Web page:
3. A more precise question might be the following:

What are some of the environmental factors that occurred in Durham, NC between January and February
2014 that would cause chickens to cross Broad Street?
(This question can lead to the author taking a stand on which factors are significant, and allows the writer
to argue to what degree the results are beneficial or detrimental.)

How Do You Formulate A Good Research Question?

Choose a general topic of interest, and conduct preliminary research on
this topic in current periodicals and journals to see what research has
already been done. This will help determine what kinds of questions the
topic generates.

Once you have conducted preliminary research, consider: Who is the
audience? Is it an academic essay, or will it be read by a more general
public? Once you have conducted preliminary research, start asking open-
ended “How?” “What?” and Why?” questions. Then evaluate possible
responses to those questions.

Duke Writing Studio 2


Say, for instance, you want to focus on social networking sites. After reading current research, you want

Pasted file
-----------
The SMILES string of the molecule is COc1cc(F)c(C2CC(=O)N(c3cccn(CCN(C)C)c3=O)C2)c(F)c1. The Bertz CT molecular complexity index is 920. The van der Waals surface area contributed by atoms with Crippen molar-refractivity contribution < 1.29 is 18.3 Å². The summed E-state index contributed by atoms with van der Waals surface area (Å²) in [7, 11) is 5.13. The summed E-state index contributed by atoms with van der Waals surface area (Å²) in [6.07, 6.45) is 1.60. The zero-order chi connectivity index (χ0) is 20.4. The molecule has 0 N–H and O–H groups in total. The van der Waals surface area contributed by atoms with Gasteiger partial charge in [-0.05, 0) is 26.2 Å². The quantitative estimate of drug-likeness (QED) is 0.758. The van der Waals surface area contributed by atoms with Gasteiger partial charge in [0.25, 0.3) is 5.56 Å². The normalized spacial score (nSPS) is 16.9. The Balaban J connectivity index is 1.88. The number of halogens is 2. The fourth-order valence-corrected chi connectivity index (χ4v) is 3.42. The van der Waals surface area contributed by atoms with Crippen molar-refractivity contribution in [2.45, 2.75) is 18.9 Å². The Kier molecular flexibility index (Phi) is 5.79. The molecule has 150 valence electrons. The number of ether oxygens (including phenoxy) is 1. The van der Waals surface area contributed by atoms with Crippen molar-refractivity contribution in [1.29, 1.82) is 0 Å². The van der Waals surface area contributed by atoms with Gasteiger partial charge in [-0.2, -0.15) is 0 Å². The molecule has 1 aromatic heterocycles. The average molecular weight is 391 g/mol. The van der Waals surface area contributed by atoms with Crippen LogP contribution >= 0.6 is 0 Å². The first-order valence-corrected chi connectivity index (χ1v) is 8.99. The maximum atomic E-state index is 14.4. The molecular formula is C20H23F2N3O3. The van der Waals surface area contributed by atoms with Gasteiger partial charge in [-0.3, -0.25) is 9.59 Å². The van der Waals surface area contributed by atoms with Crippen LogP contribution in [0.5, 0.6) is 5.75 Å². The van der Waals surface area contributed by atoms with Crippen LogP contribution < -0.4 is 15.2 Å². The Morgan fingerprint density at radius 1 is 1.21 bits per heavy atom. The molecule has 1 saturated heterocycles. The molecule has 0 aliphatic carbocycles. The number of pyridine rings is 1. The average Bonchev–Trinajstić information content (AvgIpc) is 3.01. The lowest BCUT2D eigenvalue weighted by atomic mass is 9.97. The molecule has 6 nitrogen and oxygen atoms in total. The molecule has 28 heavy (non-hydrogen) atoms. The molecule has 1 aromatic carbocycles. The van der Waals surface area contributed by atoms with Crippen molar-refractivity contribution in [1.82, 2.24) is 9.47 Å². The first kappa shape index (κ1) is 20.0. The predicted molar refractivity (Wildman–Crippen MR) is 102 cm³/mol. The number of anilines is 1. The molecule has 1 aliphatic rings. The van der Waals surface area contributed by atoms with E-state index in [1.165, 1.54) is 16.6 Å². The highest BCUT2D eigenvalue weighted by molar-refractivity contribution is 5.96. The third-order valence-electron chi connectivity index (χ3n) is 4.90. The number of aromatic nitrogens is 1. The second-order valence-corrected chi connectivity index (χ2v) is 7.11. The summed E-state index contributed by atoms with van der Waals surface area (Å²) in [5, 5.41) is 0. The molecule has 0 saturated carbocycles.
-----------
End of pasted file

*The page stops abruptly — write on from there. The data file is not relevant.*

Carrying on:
to examine to what degree social networking sites are harmful. The Writing Center at George Mason
University provides the following examples and explanations:

Possible Question: Why are social networking sites harmful?
An evaluation of this question reveals that the question is unclear: it does not specify which social
networking sites or state what harm is being caused. Moreover, this question takes as a given that this
“harm” exists. A clearer question would be the following:

Revised Question: How are online users experiencing or addressing privacy issues on such social
networking sites as Facebook and Twitter?
This version not only specifies the sites (Facebook and Twitter), but also the type of harm (privacy issues)
and who is harmed (online users).

While a good research question allows the writer to take an arguable position, it DOES NOT leave room
for ambiguity.

Checklist of Potential Research Questions in the Humanities (from the Vanderbilt University Writing

1) Is the research question something I/others care about? Is it arguable?
2) Is the research question a new spin on an old idea, or does it solve a problem?
3) Is it too broad or too narrow?
4) Is the research question researchable within the given time frame and location?
5) What information is needed?

Research Question in the Sciences and Social Sciences

While all research questions need to take a stand, there are additional requirements for research questions
in the sciences and social sciences. That is, they need to have repeatable data. Unreliable data in the
original research does not allow for a strong or arguable research question.

In addition, you need to consider what kind of problem you want to address. Is your research trying to
accomplish one of these four goals?1